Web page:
On 3 July, the government’s anti-boycott bill began its journey through parliament with a vote (286 to 70). The Labour party abstained, despite damning legal advice it had commissioned from barrister Richard Hermer KC.
Promised in the 2019 Tory manifesto, the bill says that public authorities, including local councils, universities and cultural institutions, cannot allow their financial or purchasing decisions to be influenced by their disapproval of the actions of a foreign state – unless the UK government has granted permission to do so.
Earlier, a civil society statement of opposition was released, signed by a wide range of groups and unions including CAAT, CND, Quakers in Britain and Stop the War.
They ‘advocate for the right of public bodies to decide not to purchase or procure from, or invest in companies involved in human rights abuse, abuse of workers’ rights, destruction of our planet, or any other harmful or illegal acts.’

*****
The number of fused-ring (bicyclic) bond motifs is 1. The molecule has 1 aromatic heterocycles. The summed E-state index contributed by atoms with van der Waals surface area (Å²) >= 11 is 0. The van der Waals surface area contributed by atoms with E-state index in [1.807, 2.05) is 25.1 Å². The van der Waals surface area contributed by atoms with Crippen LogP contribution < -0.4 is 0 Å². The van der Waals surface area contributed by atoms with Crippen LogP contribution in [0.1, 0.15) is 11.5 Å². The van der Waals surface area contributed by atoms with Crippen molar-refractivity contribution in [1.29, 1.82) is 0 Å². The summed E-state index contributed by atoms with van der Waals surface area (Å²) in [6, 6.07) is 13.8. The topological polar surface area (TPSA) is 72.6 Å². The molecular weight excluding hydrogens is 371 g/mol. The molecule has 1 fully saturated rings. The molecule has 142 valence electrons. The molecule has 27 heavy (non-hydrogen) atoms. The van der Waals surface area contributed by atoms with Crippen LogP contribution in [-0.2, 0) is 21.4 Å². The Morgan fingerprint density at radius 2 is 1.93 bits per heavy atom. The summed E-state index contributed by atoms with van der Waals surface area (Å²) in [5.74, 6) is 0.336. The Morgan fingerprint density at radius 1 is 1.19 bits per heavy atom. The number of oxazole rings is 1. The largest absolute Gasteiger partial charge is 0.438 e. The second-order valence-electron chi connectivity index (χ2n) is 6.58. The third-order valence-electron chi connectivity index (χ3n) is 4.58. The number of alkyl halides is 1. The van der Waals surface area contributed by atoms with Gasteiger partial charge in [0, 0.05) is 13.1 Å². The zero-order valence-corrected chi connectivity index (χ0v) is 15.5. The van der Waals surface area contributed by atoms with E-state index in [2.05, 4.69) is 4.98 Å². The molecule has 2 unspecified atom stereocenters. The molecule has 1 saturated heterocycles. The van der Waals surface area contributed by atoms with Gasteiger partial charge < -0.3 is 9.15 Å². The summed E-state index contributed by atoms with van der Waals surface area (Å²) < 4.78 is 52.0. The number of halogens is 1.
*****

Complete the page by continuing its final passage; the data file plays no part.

The law is clearly targeted at the nonviolent Boycott, Divestment, Sanctions (BDS) campaign against Israel’s regime of settler-colonialism, military occupation and apartheid.
The new bill rules out the possibility of the government ever allowing public authorities to take BDS action against Israel.
The Economic Activity of Public Bodies (Overseas Matters) bill will begin its ‘committee stage’ in the Westminster parliament in September.